Australian library industry appoints central Disaster Recovery Support position

At a meeting in Melbourne on Friday 20th February 2009 library professionals and supporters agreed to fund and appoint a disaster recovery support role to coordinate their efforts. The meeting was organised by the Australian Library and Information Association (ALIA) and held at the State Library of Victoria. It  focused on immediate actions to assist bushfire-affected communities, as well as in the medium to longer term. 

Representatives were present from public libraries in the bushfire region, the Public Libraries Victoria Network, the State Library of Victoria, school libraries and school library associations, the Victorian Government, and the book industry.

It was agreed to call on all Australian libraries and library organisations to support and contribute to funding the position of ALIA Disaster Recovery Project Manager.  Many people in libraries and the book industry wish to provide relevant support for bushfire victims, and coordination of this swell of support from the national library association was seen as the most effective response we could make.

There was a hope expressed that lessons learned from the new position, which will focus on Victorian bushfire relief, will help libraries manage similar responses in the future and to create a model for future crisis management.

“Library staff are generous, but we are also practical, and want to make sure that donations and support from our industry are coordinated and distributed at the right time and to meet real needs.  We also want to work with the book industry to get a more coordinated effort going.”  – Derek Whitehead, ALIA President.

“The library industry has always been a supportive and collaborative one – especially in times of hardship.   This ALIA position will enable our industry and profession to develop models for future coordinated support when a disaster strikes.  We have already offered support from Public Libraries Victoria Network and many public library services.” – John Murrell, PLVN President.

Jane Grace, currently Outreach Manager for Yarra Plenty Regional Library Service, will take up the acting position of ALIA Disaster Recovery Project Manager immediately to ensure appropriate support is provided to bushfire families and the wider communities.  Ms Grace will also be working with Queensland colleagues on needs and requirements for flood affected areas.

 “I am very pleased to be able to take up this interim position to co-ordinate immediate support and future models and information tools to assist communities get back on track.  People are often well-meaning, but getting the needs and requirements right for the people on the ground is our aim.  Libraries really are providing an amazing service in these difficult times and making a difference in people’s lives.”  – Jane Grace, Acting ALIA Disaster Recovery Project Manager.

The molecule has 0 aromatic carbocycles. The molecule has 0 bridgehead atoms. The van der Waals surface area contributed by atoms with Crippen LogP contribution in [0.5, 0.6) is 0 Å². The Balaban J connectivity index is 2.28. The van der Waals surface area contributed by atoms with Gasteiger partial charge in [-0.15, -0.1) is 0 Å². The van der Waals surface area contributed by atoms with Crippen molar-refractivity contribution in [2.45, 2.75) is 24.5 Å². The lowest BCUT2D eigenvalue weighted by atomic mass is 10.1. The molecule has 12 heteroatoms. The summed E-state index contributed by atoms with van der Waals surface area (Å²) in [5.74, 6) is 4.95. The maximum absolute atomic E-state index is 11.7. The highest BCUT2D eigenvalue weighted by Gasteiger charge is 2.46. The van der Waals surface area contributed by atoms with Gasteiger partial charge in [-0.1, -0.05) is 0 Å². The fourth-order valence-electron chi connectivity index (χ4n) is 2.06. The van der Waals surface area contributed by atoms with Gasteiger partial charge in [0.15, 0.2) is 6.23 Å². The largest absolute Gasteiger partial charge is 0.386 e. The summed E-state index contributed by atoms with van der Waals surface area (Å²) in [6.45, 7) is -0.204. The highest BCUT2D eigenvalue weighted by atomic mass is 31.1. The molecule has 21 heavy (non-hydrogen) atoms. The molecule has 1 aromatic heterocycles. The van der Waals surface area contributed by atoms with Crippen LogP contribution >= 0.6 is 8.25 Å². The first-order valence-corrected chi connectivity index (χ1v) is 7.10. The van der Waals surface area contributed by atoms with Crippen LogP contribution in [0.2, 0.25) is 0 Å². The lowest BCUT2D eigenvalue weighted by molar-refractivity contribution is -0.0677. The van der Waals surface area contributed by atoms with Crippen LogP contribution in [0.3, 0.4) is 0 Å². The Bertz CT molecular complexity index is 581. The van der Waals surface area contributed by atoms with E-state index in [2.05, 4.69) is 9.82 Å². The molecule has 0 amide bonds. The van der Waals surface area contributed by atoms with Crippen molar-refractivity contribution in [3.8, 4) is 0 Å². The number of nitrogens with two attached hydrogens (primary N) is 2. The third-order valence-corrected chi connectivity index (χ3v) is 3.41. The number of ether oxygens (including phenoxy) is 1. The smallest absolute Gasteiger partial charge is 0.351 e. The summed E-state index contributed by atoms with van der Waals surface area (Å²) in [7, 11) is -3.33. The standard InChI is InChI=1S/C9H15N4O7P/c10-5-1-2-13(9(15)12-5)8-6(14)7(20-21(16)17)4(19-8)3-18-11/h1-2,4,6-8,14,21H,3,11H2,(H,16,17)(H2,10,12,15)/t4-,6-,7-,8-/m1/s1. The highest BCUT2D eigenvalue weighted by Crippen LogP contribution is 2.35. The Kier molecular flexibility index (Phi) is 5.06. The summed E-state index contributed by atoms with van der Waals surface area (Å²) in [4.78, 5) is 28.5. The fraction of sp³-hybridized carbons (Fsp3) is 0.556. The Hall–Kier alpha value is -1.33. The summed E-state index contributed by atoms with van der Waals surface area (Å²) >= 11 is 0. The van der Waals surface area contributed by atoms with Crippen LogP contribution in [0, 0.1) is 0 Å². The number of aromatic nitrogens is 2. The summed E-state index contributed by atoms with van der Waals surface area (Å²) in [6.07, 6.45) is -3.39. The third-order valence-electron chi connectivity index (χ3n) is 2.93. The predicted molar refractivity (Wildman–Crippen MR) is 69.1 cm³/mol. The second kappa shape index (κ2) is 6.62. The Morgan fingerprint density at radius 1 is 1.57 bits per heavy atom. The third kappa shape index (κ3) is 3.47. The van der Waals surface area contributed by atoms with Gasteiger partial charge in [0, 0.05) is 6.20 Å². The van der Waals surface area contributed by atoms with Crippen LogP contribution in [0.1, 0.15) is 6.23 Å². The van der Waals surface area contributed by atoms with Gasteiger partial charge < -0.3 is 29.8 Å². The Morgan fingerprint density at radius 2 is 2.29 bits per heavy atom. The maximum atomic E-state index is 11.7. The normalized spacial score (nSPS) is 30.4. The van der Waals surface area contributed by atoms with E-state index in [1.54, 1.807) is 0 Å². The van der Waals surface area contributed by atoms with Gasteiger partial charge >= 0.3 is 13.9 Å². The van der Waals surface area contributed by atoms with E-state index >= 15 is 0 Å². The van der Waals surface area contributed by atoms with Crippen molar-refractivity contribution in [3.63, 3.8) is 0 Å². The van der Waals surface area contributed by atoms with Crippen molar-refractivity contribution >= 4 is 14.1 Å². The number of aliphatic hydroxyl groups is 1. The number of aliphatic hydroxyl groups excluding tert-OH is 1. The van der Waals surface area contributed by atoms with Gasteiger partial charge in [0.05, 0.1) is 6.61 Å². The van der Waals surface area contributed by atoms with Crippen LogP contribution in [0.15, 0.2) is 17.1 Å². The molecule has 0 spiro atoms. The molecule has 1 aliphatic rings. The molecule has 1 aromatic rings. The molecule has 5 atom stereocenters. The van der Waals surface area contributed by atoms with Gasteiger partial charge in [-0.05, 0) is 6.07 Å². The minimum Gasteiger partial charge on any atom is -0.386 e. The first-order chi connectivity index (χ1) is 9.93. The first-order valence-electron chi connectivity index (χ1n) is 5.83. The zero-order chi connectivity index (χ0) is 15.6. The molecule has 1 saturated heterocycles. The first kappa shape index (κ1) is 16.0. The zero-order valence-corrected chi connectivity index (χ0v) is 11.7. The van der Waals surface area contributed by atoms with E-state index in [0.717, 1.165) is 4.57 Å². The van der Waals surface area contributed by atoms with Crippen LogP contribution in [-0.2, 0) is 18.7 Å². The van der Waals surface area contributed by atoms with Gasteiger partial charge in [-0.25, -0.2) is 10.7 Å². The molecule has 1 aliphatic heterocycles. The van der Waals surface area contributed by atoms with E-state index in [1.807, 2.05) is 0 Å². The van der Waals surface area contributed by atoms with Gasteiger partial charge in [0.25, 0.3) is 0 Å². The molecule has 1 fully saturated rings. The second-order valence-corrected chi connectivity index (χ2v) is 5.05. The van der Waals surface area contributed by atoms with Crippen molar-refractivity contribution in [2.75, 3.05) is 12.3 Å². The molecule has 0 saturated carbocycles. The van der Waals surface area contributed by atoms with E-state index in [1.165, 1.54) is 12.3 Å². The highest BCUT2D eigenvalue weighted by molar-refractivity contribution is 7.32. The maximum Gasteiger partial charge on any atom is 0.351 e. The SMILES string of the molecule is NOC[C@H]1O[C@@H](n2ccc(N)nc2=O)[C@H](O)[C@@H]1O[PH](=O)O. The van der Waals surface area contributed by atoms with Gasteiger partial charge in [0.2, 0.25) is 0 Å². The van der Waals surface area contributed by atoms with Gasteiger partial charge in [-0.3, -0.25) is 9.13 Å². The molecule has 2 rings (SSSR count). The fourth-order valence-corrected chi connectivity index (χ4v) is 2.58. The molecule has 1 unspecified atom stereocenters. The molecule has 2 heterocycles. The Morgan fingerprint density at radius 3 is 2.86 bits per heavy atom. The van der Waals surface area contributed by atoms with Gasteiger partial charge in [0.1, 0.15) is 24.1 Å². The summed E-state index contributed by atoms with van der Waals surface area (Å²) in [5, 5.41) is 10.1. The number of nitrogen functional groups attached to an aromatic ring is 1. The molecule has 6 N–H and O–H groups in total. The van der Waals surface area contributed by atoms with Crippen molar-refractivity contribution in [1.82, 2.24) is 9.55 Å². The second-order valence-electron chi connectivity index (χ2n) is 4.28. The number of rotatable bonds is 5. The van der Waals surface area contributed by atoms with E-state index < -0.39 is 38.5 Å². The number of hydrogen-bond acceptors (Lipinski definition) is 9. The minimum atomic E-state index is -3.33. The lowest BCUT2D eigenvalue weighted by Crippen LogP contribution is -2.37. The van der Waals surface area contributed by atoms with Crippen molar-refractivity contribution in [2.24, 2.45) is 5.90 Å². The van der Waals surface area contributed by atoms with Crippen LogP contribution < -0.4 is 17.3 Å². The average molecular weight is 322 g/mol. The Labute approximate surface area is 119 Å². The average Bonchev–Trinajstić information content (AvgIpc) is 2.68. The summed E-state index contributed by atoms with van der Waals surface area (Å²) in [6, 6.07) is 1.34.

Calls for applicants for the ongoing position of ALIA Disaster Recovery Project Manager will be conducted in the coming weeks with more information available at

We would like to thank everyone in the library community who have been in contact with PLVN, SLV and ALIA and the library and book trade organisations offering support.  Please keep checking the ALIA website for further information in the coming days and weeks.

Libraries are at the very heart of our communities. By working together with local people and organisations, we can make a significant contribution to rebuilding those communities and the lives of those affected.

Australian Library and Information Association:  Derek Whitehead, President, 03 9214 8333 

Public Libraries Victoria Network: John Murrell, President, 03 5622 2849 or 0409 016 701  

Other contacts: Sue Hutley, ALIA Executive Director, 02 6215 8215 or 0412 764 922 

Victorian bushfires – you can help

Many of our colleagues and school communities have been affected by the disastrous bushfires that have swept large areas of our state of Victoria in the last few days. It has been declared Australia’s worst natural disaster and at least three schools have been burnt down. Many people have lost their lives, some of them children. Our thoughts are with you all.

What can we do to help? Australian and international readers are able to assist by making donations to the Red Cross (secure site).  Australian readers can also consider shopping at Coles supermarkets  this Friday 13th February as all profits from its 750 stores will be donated to the Victorian Government’s Bushfire Appeal in partnership with the Red Cross. Victorians who are willing to help in other ways can read the ‘Offer help’  page from the ABC.

On behalf of the School Library Association of Victoria, a heartfelt thank you to all of the volunteers who have been so brave and worked so hard to fight the fires and to assist the people affected by them; among them are the CFA, SES, Red Cross,Salvation Army and the pilots of the planes and helicopters that have carried out vital water bombing and the people who are assisting those left homeless and bereaved.

The School Library Association of Victoria is a  collegial and sharing network and we hope that this strength of community will enable us to provide support wherever we can.

If you and/or your school do manage to help in some way, please add a comment to let us know. Thank you.